Many of us think that power exists out in the world, that some people have it, others don’t. According to who you ask, power comes from the barrel of a gun, from money, from political authority, from a title, from physical strength, from sitting atop a hierarchy of people. Yet the very people who have that power are often the most fearful of all, witness Stalin or Nixon. Power ceases to be the servant, it becomes the master. Yet power often emerges from something ephemeral, something inside an individual, something that can’t be taken away: the power of ideas, the power of hope, the power of love, the power of faith as well as the power of hate, and the power of revenge.
We all have more power than we think. Perversely, those that understand this best are terrorists. They can’t possibly hope to win on the battlefield. Their weapon, as their name suggests, is terror, an emotion, a state of mind that invokes powerlessness and resignation. They sow doubt and discord, and they can provoke overreach and overuse of power which can lead to psychological and moral victories. They only win when they can convince their opponent they’re powerless and it’s not worth fighting anymore.
That was dark, but it makes the point sharp and clear: power is in the mind. Here is an example of this use of power within for a more positive end, in my judgment. One of my favorite pictures came from the uprising against the Communist Chinese government after the demonstrations at Tiananmen Square in 1989. A single Chinese man, holding two shopping bags, stopped a column of tanks with nothing but his courage. One man, in a cotton shirt, against four armed and armored killing machines weighing several tons each, and it was a draw. How could this be possible? This was possible because this man believed he had the power to stop the tanks, and so he did. If he had believed he had no power at all, he would have hidden in a doorway and the tanks would have rumbled through unhindered. Instead, he found his power and made history. Time Magazine named him one of the 100 most important people of the century, not bad for a slight man with a big heart and balls of steel.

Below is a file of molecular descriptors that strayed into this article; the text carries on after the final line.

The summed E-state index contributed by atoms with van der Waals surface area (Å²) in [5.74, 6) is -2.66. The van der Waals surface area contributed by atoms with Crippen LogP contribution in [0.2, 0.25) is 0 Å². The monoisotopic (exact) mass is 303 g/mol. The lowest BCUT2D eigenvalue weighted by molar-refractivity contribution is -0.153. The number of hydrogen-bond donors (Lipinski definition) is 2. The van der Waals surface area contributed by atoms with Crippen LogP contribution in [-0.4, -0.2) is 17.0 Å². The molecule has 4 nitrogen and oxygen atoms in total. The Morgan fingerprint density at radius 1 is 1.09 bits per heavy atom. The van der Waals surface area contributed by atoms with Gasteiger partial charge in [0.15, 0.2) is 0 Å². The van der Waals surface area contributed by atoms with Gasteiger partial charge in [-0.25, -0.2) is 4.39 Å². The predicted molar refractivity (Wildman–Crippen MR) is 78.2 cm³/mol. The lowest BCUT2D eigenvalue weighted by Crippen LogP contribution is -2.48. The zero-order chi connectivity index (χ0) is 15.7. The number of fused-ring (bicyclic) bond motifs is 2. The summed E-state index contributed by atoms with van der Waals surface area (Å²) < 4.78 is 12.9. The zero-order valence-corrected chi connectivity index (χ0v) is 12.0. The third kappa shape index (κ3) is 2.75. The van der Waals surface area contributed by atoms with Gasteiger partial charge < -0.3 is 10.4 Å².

Does that mean that faith and courage will always carry the day? No. The tank commander could have simply shot him, and that would have been the end of it. But then again, perhaps the shooting of an unarmed man peacefully blocking tanks would have had far-reaching consequences? Executing a carpenter in Judea gave rise to the religion that would dominate Rome three centuries later, and all of Europe for two millennia. Impossible to predict, and there are no guarantees.
I like to think that the best metaphor for power is poker. The winning hand is not always the objectively “best” hand. A good player knows how to maximize what he’s got, and can often defeat an opponent who appears to have better cards, through bluffing, bravado and good timing, in short, by changing his opponent’s belief in the probability of victory and the consequences of defeat.
So, when you hear “you can’t fight city hall,” or “that’s just the way it is,” consider that those statements, should you choose to accept them, contain the seeds of your certain defeat, at your own hands! As the Great Gretzky said, “you miss 100% of the shots you don’t take.” What did this man with a shopping believe such that he could stop tanks and make history? He believed that he had power, and believing so made him right.
—Photo Tony Fischer Photography/Flickr